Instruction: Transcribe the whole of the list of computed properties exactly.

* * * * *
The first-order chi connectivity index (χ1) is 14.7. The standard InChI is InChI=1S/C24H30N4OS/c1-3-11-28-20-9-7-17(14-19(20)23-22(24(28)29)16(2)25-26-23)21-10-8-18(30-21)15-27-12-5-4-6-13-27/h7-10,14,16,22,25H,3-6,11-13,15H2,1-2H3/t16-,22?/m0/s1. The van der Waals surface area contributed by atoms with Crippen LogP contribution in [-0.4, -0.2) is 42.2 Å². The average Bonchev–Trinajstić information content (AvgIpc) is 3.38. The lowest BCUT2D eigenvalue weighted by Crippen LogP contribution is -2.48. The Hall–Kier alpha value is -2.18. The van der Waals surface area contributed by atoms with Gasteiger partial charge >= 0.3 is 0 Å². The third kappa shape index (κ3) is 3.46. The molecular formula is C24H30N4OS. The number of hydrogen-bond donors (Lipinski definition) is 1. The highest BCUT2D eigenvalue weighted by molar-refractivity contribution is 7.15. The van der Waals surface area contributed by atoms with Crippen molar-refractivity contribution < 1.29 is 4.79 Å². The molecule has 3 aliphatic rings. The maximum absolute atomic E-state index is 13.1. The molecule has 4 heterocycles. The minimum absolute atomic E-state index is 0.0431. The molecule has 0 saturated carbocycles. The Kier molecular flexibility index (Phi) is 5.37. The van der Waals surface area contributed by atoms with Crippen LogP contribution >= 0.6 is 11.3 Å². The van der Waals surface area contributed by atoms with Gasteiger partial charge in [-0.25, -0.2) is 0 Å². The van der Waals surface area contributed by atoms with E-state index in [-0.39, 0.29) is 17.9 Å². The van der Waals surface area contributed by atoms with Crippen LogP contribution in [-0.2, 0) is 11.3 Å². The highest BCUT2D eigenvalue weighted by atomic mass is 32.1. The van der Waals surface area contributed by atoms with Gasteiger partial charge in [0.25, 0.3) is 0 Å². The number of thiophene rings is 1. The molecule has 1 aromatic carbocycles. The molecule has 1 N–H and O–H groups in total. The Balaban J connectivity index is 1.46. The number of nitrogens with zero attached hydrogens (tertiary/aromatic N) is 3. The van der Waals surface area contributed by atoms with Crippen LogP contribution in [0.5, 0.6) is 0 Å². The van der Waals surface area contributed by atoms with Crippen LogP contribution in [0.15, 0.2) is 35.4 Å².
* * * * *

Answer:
The first-order chi connectivity index (χ1) is 14.7. The standard InChI is InChI=1S/C24H30N4OS/c1-3-11-28-20-9-7-17(14-19(20)23-22(24(28)29)16(2)25-26-23)21-10-8-18(30-21)15-27-12-5-4-6-13-27/h7-10,14,16,22,25H,3-6,11-13,15H2,1-2H3/t16-,22?/m0/s1. The van der Waals surface area contributed by atoms with Crippen LogP contribution in [-0.4, -0.2) is 42.2 Å². The average Bonchev–Trinajstić information content (AvgIpc) is 3.38. The lowest BCUT2D eigenvalue weighted by Crippen LogP contribution is -2.48. The Hall–Kier alpha value is -2.18. The van der Waals surface area contributed by atoms with Gasteiger partial charge >= 0.3 is 0 Å². The third kappa shape index (κ3) is 3.46. The molecular formula is C24H30N4OS. The number of hydrogen-bond donors (Lipinski definition) is 1. The highest BCUT2D eigenvalue weighted by molar-refractivity contribution is 7.15. The van der Waals surface area contributed by atoms with Crippen molar-refractivity contribution < 1.29 is 4.79 Å². The molecule has 3 aliphatic rings. The maximum absolute atomic E-state index is 13.1. The molecule has 4 heterocycles. The minimum absolute atomic E-state index is 0.0431. The molecule has 0 saturated carbocycles. The Kier molecular flexibility index (Phi) is 5.37. The van der Waals surface area contributed by atoms with Crippen LogP contribution >= 0.6 is 11.3 Å². The van der Waals surface area contributed by atoms with Gasteiger partial charge in [-0.25, -0.2) is 0 Å². The van der Waals surface area contributed by atoms with E-state index in [-0.39, 0.29) is 17.9 Å². The van der Waals surface area contributed by atoms with Crippen LogP contribution in [-0.2, 0) is 11.3 Å². The highest BCUT2D eigenvalue weighted by atomic mass is 32.1. The van der Waals surface area contributed by atoms with Gasteiger partial charge in [0.25, 0.3) is 0 Å². The number of thiophene rings is 1. The molecule has 1 aromatic carbocycles. The molecule has 1 N–H and O–H groups in total. The Balaban J connectivity index is 1.46. The number of nitrogens with zero attached hydrogens (tertiary/aromatic N) is 3. The van der Waals surface area contributed by atoms with Crippen LogP contribution in [0.5, 0.6) is 0 Å². The van der Waals surface area contributed by atoms with Crippen LogP contribution in [0.15, 0.2) is 35.4 Å².